In 15th-century China, people believed these flowers had the power of life. While they’ve traveled a long way, you’re still likely to see mums in funerals and graveyards. That doesn’t make them any less stunning.
Lily’s play a strong role in ancient mythology, so it’s no wonder they also have ties to human death and mourning. Today, lilies are one of the most common funeral flowers.
Thanks to their light color, they’re a way to remind the grieving family of the return to innocence after death. It goes to show that not all symbols of death are sad.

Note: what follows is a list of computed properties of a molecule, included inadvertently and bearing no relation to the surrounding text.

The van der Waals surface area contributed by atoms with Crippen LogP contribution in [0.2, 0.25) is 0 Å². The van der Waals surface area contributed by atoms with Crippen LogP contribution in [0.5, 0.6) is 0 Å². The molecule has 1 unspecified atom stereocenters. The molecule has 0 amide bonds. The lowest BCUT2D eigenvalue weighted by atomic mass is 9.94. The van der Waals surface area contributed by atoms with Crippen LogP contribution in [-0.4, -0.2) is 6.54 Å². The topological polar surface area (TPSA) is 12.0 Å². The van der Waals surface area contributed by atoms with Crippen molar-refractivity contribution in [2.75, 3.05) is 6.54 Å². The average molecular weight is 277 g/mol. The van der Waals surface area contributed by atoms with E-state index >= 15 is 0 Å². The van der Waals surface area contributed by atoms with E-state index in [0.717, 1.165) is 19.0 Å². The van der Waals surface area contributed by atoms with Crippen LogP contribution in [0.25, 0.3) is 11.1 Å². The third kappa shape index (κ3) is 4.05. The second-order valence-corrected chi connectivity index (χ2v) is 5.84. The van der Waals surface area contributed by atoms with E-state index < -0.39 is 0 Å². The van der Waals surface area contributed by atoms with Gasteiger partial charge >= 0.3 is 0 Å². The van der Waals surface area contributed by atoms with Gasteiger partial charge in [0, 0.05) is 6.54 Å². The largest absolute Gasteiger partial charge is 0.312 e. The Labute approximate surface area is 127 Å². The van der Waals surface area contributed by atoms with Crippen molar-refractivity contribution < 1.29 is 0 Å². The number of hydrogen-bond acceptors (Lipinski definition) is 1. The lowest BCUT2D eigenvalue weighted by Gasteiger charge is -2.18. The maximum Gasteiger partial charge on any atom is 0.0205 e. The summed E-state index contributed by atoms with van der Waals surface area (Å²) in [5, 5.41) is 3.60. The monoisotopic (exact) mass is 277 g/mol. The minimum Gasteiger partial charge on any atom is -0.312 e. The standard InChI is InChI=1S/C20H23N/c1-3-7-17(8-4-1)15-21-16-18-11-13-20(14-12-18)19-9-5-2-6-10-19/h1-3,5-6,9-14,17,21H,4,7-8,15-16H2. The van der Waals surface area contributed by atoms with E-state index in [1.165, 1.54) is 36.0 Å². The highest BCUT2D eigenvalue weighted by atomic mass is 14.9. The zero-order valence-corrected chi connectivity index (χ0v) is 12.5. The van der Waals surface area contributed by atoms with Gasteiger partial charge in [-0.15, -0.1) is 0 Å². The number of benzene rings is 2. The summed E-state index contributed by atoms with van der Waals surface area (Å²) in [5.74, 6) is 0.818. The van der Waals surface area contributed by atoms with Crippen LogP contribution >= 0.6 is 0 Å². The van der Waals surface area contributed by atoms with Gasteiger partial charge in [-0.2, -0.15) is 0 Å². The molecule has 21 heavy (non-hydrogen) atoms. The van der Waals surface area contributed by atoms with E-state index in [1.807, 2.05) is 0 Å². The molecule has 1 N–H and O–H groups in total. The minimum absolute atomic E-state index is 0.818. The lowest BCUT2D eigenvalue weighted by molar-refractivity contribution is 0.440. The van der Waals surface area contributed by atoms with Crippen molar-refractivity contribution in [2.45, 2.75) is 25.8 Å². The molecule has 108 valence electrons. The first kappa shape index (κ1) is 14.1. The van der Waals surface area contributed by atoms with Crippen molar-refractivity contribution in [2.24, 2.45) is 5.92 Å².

Objects or Phenomenons That Symbolize Death and Mourning
Aside from animals and plants, there are additional symbols of death and mourning. These developed over time through literature, art, myths, and religion.
Candles are common during funerals, memorials, and other death traditions. In some cultures, such as in Latin America, candles are a way to bring families close to their deceased relatives on certain days of the year.
Candles help with both religious and cultural rituals, such as lighting a candle for someone who died, shrinking the gap between the living and the deceased.
Clocks and other symbols of time, like hourglasses or sundials, are all a reminder that our time on Earth is limited. Every minute that passes is a minute closer to death.
In many cultures, the family stops the clocks in the home at the time of death to pay respects to the deceased. Either way, the ticking of time never ceases.
13. Flag at half-mast